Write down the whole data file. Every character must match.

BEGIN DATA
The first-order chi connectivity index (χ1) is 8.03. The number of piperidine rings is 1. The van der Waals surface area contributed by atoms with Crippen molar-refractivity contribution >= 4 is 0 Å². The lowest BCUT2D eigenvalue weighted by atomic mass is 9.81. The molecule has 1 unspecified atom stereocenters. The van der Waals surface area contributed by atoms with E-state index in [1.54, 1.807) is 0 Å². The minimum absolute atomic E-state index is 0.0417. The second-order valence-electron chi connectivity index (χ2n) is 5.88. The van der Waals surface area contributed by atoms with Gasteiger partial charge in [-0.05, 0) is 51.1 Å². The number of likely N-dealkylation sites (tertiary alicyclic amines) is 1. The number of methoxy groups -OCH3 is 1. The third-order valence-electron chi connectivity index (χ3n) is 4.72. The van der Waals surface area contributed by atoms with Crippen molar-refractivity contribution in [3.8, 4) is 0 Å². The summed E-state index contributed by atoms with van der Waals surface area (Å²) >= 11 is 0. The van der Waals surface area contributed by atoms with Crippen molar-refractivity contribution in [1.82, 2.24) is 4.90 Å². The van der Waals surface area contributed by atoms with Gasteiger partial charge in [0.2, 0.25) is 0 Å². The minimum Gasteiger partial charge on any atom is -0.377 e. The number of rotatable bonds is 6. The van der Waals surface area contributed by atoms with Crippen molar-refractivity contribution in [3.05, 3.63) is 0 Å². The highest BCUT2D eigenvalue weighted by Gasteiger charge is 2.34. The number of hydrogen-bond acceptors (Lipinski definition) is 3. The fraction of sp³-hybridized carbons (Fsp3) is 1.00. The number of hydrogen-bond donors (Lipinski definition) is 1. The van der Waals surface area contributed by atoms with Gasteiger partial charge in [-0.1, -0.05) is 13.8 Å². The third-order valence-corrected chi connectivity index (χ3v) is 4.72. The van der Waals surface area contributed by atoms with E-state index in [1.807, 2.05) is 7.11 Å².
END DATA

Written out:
The first-order chi connectivity index (χ1) is 8.03. The number of piperidine rings is 1. The van der Waals surface area contributed by atoms with Crippen molar-refractivity contribution >= 4 is 0 Å². The lowest BCUT2D eigenvalue weighted by atomic mass is 9.81. The molecule has 1 unspecified atom stereocenters. The van der Waals surface area contributed by atoms with E-state index in [1.54, 1.807) is 0 Å². The minimum absolute atomic E-state index is 0.0417. The second-order valence-electron chi connectivity index (χ2n) is 5.88. The van der Waals surface area contributed by atoms with Gasteiger partial charge in [-0.05, 0) is 51.1 Å². The number of likely N-dealkylation sites (tertiary alicyclic amines) is 1. The number of methoxy groups -OCH3 is 1. The third-order valence-electron chi connectivity index (χ3n) is 4.72. The van der Waals surface area contributed by atoms with Crippen molar-refractivity contribution in [3.8, 4) is 0 Å². The summed E-state index contributed by atoms with van der Waals surface area (Å²) >= 11 is 0. The van der Waals surface area contributed by atoms with Crippen molar-refractivity contribution in [1.82, 2.24) is 4.90 Å². The van der Waals surface area contributed by atoms with Gasteiger partial charge in [0.2, 0.25) is 0 Å². The minimum Gasteiger partial charge on any atom is -0.377 e. The number of rotatable bonds is 6. The van der Waals surface area contributed by atoms with Crippen molar-refractivity contribution in [3.05, 3.63) is 0 Å². The highest BCUT2D eigenvalue weighted by Gasteiger charge is 2.34. The number of hydrogen-bond acceptors (Lipinski definition) is 3. The fraction of sp³-hybridized carbons (Fsp3) is 1.00. The number of hydrogen-bond donors (Lipinski definition) is 1. The van der Waals surface area contributed by atoms with Gasteiger partial charge in [-0.1, -0.05) is 13.8 Å². The third-order valence-corrected chi connectivity index (χ3v) is 4.72. The van der Waals surface area contributed by atoms with E-state index in [1.807, 2.05) is 7.11 Å².